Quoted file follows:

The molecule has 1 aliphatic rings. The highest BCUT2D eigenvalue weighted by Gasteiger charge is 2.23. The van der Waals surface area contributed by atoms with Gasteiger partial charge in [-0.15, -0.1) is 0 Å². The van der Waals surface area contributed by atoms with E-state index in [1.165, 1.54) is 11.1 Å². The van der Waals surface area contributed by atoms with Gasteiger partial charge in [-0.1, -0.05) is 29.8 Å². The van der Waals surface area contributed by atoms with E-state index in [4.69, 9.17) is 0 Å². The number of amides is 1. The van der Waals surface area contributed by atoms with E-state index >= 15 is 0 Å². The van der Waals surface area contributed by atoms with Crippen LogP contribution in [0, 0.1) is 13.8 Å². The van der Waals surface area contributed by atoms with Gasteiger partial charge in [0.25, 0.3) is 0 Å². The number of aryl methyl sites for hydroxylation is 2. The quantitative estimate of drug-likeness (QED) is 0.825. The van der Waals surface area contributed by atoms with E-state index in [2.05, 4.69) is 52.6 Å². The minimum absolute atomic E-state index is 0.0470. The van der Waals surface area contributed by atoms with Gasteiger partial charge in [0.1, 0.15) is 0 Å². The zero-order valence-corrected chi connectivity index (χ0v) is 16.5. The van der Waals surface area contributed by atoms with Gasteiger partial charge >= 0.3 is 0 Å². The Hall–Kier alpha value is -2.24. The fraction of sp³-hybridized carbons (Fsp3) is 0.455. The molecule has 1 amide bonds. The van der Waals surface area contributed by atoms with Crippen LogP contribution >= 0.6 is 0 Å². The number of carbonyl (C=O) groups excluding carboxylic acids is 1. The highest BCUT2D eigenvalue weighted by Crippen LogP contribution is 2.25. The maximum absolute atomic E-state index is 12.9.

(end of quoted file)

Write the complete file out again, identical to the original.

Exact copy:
The molecule has 1 aliphatic rings. The highest BCUT2D eigenvalue weighted by Gasteiger charge is 2.23. The van der Waals surface area contributed by atoms with Gasteiger partial charge in [-0.15, -0.1) is 0 Å². The van der Waals surface area contributed by atoms with E-state index in [1.165, 1.54) is 11.1 Å². The van der Waals surface area contributed by atoms with Gasteiger partial charge in [-0.1, -0.05) is 29.8 Å². The van der Waals surface area contributed by atoms with E-state index in [4.69, 9.17) is 0 Å². The number of amides is 1. The van der Waals surface area contributed by atoms with E-state index >= 15 is 0 Å². The van der Waals surface area contributed by atoms with Crippen LogP contribution in [0, 0.1) is 13.8 Å². The van der Waals surface area contributed by atoms with Gasteiger partial charge in [0.25, 0.3) is 0 Å². The number of aryl methyl sites for hydroxylation is 2. The quantitative estimate of drug-likeness (QED) is 0.825. The van der Waals surface area contributed by atoms with E-state index in [2.05, 4.69) is 52.6 Å². The minimum absolute atomic E-state index is 0.0470. The van der Waals surface area contributed by atoms with Gasteiger partial charge in [0.1, 0.15) is 0 Å². The zero-order valence-corrected chi connectivity index (χ0v) is 16.5. The van der Waals surface area contributed by atoms with Gasteiger partial charge >= 0.3 is 0 Å². The Hall–Kier alpha value is -2.24. The fraction of sp³-hybridized carbons (Fsp3) is 0.455. The molecule has 1 amide bonds. The van der Waals surface area contributed by atoms with Crippen LogP contribution >= 0.6 is 0 Å². The number of carbonyl (C=O) groups excluding carboxylic acids is 1. The highest BCUT2D eigenvalue weighted by Crippen LogP contribution is 2.25. The maximum absolute atomic E-state index is 12.9.